Student Loans Derailing Dreams of Religious Life

While the precipitous decline in vocations to religious life seems to have bottomed out,  student loans, a serious and growing problem in our society (a $ One trillion debt, which exceeds credit-card debt), may be seriously impeding future vocations.  Many who are inquiring about religious life find that their negative wealth prevents them from pursuing  a life of poverty.  In essence they are too poor to take the vow of poverty!
CARA did a study of religious institutes (both men and women) and learned the following:
*  In the past ten years, religious communities have fielded 15,000 serious inquiries concerning religious life. 33% of those inquiries involved a person with student loans which averaged more than $28,000–close to the national average for recent graduates.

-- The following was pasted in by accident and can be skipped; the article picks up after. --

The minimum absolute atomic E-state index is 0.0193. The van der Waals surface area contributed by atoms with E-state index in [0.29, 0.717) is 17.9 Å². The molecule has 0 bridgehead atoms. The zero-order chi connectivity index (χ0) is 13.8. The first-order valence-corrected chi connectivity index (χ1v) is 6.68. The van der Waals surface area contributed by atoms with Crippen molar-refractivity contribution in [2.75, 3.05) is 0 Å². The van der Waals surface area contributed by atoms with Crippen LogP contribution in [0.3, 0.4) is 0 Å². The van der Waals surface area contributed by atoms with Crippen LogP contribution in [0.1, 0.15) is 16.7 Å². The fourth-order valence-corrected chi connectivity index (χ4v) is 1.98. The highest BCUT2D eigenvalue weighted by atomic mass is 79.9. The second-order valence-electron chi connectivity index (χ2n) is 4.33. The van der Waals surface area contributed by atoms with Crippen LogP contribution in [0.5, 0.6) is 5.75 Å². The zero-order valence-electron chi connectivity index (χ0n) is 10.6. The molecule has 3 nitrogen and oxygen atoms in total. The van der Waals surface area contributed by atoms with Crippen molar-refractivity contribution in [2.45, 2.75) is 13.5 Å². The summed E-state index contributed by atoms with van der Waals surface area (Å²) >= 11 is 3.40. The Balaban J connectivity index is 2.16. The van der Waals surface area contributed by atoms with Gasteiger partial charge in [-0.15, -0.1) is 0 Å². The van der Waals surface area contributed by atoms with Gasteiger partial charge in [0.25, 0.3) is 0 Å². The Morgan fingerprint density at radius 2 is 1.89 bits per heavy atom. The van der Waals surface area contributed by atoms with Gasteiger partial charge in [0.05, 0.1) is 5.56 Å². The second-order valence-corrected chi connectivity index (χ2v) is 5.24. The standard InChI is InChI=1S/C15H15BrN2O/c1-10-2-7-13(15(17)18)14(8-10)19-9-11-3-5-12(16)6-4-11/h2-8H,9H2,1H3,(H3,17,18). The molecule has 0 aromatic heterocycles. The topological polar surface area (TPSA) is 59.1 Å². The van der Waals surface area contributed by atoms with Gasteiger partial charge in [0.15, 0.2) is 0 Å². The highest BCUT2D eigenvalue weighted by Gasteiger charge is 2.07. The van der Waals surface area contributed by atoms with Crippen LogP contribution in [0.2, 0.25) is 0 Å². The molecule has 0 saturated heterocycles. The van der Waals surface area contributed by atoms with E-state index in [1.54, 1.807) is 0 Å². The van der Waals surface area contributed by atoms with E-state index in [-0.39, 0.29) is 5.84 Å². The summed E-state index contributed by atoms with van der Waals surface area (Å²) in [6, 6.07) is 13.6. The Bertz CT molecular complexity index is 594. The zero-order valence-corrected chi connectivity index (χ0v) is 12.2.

*  Among the institutes with several inquiries from people with educational debt, many were asked to delay their application (presumably until the debt is cleared), while 69% turned away at least one person because of student loans.
*  One in three persons formally applying to a religious institute had educational debt averaging $20,821.  In half these cases, they were not accepted because of the debt.
*  Two-thirds of the responding institutes have assumed some applicants’ educational debt, but for many it has become financially stressful.
* The financial strain will likely intensify.  More than half of the responding institutes that experienced this issue said the number of inquirers with student loans is increasing.
Educational Debut and Vocations to Religious Life: A report for the National Religious Vocation Conference, by Mary L. Gautier and Melissa A. cidade, February 2012, is available on the CARA website (cara.georgetown.edu/publications/publications.html)

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